By Arin Gencer and Arin Gencer,arin.gencer@baltsun.com | July 27, 2009
When Laura Mullen scanned her seventh-grade daughter's last report card of the year, she spotted something unexpected: Hayley already had 70 of the 75 service-learning hours she needed to graduate. Months before, she'd only had 40 hours. And while Hayley had worked with her student government throughout the year, that didn't appear to be the source of the jump. "I have always thought it's mostly community-based hours - going out, volunteering," Mullen, of Baltimore County, said. But she and other parents have learned that the hours, once a point of fierce controversy, can accumulate through in-class projects and lessons.
NEWS
By Tawanda W. Johnson and Tawanda W. Johnson,SPECIAL TO THE SUN | November 10, 2004
A foggy sky that threatened rain couldn't dampen the enthusiasm of Glenelg Country School students last week as they met near the intersection of Routes 32 and 108 in Clarksville. The students, along with alumni, parents, small children, faculty and staff, were there Saturday morning to plant 100 trees and help beautify the area in conjunction with Maryland's State Highway Administration. "I live near here, and so I'll be able to see how the trees will grow," said Glenelg Country sophomore Sabina Kaczanowska, one of 20 students who participated.
SPORTS
By Kent Baker and Laura Sullivan and Kent Baker and Laura Sullivan,SUN STAFF | November 29, 2000
For more than a century, spectators have counted on the annual Army-Navy football game for the pageantry, pride and tradition of one of the most spirited rivalries in college sports. But one thing the game has not been known for lately is football. The Naval Academy and West Point have had an increasingly difficult time staying competitive during the past 20 years because their service requirements make it hard to attract talented players and because their academic standards are tougher than those at most football powers.
NEWS
By John Murphy and John Murphy,SUN STAFF | July 23, 1998
The County Commissioners gave final approval yesterday to a long-delayed plan to extend public sewer service to 19 homes in the Cranberry section of Westminster.The $570,000 project is expected to solve years of health and environmental problems caused by leaky, failed septic systems in the Cranberry area.The county will install a low-pressure sewer system extension for homes along Old Manchester Road east of Lucabaugh Mill Road, just outside the northeast limits of Westminster. The extension will become part of the Westminster sewer system.
NEWS
By Mary Maushard and Mary Maushard,SUN STAFF | June 13, 1998
Fewer than 30 high school seniors, out of 46,000 across Maryland, won't be graduating this spring because they failed to complete the state's community service requirement, according to state officials.That likelihood, based on preliminary reports to the Maryland State Department of Education, amounts to about 20 fewer students than were penalized last year. The Class of 1997 was the first that had to fulfill the controversial graduation requirement.A final accounting of the Class of 1998 will be presented to the Maryland State Board of Education late this month.
NEWS
By Tanya Jones and Tanya Jones,SUN STAFF | March 11, 1998
High school students from Anne Arundel County and across the state came to Annapolis yesterday to defend the graduation requirement that forces them to complete 75 hours of "service learning" to receive their diplomas.Armed with anecdotes about such activities as organizing school cleanups or writing and printing children's books for a day care center, the students urged members of a House of Delegates committee to keep the community-service requirement intact."When I was a freshman, if I had not been forced into service learning, I would not have been involved in it," said Heather Keating, 17, a senior at South River High School.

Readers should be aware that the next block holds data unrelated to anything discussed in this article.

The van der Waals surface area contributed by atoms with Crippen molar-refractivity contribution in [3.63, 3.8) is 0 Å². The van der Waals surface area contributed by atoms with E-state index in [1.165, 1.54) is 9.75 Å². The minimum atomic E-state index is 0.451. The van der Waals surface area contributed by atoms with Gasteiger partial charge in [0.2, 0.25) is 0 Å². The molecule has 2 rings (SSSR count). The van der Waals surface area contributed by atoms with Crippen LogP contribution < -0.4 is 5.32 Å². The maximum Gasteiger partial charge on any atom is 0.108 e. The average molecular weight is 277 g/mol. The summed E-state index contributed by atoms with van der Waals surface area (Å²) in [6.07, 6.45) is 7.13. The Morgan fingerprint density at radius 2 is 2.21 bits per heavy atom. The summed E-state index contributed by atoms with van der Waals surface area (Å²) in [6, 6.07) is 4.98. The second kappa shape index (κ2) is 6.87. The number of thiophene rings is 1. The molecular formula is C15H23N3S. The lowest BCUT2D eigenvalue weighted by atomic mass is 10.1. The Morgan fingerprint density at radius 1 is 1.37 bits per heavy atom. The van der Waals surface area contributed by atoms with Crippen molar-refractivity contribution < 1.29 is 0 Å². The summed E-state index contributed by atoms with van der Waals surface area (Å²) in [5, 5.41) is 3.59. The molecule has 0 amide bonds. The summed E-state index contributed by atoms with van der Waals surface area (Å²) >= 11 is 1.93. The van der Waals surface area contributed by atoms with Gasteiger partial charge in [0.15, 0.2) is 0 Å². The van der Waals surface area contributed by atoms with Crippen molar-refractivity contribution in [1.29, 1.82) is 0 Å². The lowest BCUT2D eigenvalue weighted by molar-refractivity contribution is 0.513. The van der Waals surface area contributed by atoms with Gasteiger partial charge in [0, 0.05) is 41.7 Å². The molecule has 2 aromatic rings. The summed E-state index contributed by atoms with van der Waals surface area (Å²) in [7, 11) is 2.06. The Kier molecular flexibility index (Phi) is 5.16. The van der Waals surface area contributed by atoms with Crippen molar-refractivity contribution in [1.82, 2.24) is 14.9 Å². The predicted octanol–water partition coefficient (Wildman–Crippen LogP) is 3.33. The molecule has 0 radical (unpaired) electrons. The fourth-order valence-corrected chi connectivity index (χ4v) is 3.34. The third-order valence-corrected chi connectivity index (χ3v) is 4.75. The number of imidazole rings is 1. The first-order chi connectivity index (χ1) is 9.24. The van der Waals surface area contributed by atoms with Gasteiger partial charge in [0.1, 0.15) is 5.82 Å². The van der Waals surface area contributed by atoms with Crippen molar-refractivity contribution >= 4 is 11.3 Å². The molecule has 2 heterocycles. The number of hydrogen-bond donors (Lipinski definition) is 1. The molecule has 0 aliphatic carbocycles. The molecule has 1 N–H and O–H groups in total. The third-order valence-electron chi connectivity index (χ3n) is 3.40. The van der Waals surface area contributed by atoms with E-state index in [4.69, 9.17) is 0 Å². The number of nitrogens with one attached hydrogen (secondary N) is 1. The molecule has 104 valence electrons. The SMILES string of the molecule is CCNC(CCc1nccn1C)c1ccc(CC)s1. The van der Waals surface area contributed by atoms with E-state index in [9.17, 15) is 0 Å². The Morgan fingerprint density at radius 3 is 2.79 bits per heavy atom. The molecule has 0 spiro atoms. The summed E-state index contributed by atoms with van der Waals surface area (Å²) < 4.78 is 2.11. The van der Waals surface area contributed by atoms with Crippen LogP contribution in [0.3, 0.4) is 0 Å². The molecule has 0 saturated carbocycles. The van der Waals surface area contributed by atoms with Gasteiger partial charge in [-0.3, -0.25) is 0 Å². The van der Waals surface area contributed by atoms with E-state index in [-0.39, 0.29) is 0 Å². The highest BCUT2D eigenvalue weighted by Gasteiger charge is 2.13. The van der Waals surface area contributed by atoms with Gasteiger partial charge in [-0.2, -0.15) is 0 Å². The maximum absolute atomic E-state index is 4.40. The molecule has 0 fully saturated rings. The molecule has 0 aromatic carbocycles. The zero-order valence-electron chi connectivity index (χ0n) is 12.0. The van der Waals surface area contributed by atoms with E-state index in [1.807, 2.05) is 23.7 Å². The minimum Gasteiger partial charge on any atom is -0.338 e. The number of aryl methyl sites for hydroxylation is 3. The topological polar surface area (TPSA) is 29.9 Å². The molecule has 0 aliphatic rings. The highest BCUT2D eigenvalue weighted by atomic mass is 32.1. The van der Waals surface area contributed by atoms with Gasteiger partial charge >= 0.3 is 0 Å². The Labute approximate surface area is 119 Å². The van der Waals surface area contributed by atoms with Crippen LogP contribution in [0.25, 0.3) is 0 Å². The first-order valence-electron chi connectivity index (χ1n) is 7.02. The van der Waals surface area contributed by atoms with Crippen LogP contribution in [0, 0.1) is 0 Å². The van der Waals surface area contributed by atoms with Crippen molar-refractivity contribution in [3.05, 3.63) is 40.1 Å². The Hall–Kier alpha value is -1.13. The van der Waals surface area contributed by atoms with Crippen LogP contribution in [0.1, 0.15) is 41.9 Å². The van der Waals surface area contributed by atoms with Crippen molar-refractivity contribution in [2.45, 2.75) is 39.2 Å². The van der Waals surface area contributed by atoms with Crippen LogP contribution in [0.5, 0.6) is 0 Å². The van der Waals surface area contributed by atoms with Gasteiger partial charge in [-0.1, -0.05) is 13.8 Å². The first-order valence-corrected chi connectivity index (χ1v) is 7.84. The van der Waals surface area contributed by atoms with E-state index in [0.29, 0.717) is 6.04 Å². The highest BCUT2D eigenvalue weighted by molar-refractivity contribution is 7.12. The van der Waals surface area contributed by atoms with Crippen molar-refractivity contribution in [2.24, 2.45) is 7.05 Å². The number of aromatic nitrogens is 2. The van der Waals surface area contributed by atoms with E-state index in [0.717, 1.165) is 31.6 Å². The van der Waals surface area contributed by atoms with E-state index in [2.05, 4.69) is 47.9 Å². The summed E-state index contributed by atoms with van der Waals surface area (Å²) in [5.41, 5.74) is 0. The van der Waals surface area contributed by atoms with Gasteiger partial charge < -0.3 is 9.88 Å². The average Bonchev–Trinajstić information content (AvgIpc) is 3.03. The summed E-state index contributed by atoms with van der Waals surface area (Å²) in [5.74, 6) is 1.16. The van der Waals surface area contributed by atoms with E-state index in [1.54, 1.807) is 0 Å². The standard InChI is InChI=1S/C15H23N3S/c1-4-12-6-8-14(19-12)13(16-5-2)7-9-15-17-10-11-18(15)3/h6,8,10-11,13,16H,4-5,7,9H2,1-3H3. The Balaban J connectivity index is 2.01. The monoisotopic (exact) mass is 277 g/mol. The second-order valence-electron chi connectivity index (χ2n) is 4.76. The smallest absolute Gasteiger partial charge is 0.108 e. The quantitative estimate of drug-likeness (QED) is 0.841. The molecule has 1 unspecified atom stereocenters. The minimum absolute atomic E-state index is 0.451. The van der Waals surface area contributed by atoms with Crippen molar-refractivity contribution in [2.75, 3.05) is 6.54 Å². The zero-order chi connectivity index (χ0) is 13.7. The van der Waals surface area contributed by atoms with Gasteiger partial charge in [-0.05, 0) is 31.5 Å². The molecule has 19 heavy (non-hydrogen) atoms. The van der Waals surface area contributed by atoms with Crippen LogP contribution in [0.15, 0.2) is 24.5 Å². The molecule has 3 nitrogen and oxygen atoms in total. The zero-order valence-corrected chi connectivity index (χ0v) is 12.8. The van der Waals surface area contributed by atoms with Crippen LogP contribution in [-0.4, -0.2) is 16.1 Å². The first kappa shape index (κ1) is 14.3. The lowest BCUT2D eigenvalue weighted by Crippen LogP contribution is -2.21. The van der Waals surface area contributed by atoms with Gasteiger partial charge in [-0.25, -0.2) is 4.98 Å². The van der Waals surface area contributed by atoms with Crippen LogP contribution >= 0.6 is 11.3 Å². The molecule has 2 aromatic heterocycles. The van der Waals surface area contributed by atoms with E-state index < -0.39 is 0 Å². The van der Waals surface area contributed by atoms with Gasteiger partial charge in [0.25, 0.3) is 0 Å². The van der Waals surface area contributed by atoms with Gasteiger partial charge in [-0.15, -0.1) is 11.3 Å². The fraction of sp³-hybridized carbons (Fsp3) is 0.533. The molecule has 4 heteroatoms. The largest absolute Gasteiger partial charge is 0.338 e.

NEWS
By Mary Maushard and Mary Maushard,SUN STAFF | November 6, 1996
Despite a slow start in some counties, the state's high school seniors are moving steadily toward completion of their student service-learning requirements, state school officials have told the Maryland State Board of Education.As of February, only one-third of the Class of 1997 -- the first class required to do 75 hours of community service as a condition of graduation, under a 1992 requirement -- had completed their hours.But state officials say that as of Oct. 21, more than 29,000 of the state's 44,153 seniors, or more than 65 percent, had completed the requirement.
NEWS
By Anne Haddad and Anne Haddad,Staff Writer | March 11, 1993
Several current activities of Carroll County middle- and high-school students will count toward the new student-service requirement, according to a proposal presented to the school board yesterday.Board members were grudging toward the idea of a student-service requirement -- the state requires the board to have a plan but provides no money to carry it out.The board will vote on the plan at its next meeting April 14.The House of Delegates is considering legislation that would kill the service requirement imposed by the Maryland Board of Education.
NEWS
By Mary Maushard and Mary Maushard,SUN STAFF | February 25, 1998
Nearly 80 percent of Maryland's high school seniors have completed their community service requirement for graduation, but only half of the Baltimore City 12th-graders are finished.With about three months left until graduation, they have not put in the necessary 75 hours of community service in activities such as reading to youngsters at neighboring schools or helping the disabled.According to a report to the Maryland State Board of Education yesterday, more than 36,000 members of the Class of '98 are done.
NEWS
By Tanya Jones and Tanya Jones,SUN STAFF | February 10, 1998
Anne Arundel's Republican delegates are trying to get county public school students out of performing the 75 hours of community service required for graduation in Maryland.Their bill, introduced in the House last week, would allow the Anne Arundel school board to lift the requirement. Efforts in previous years to end the requirement statewide have failed.The requirement, known as service learning, takes up class time as students do such things as scrape gum off desks, said Del. James E. Rzepkowski, one of the sponsors.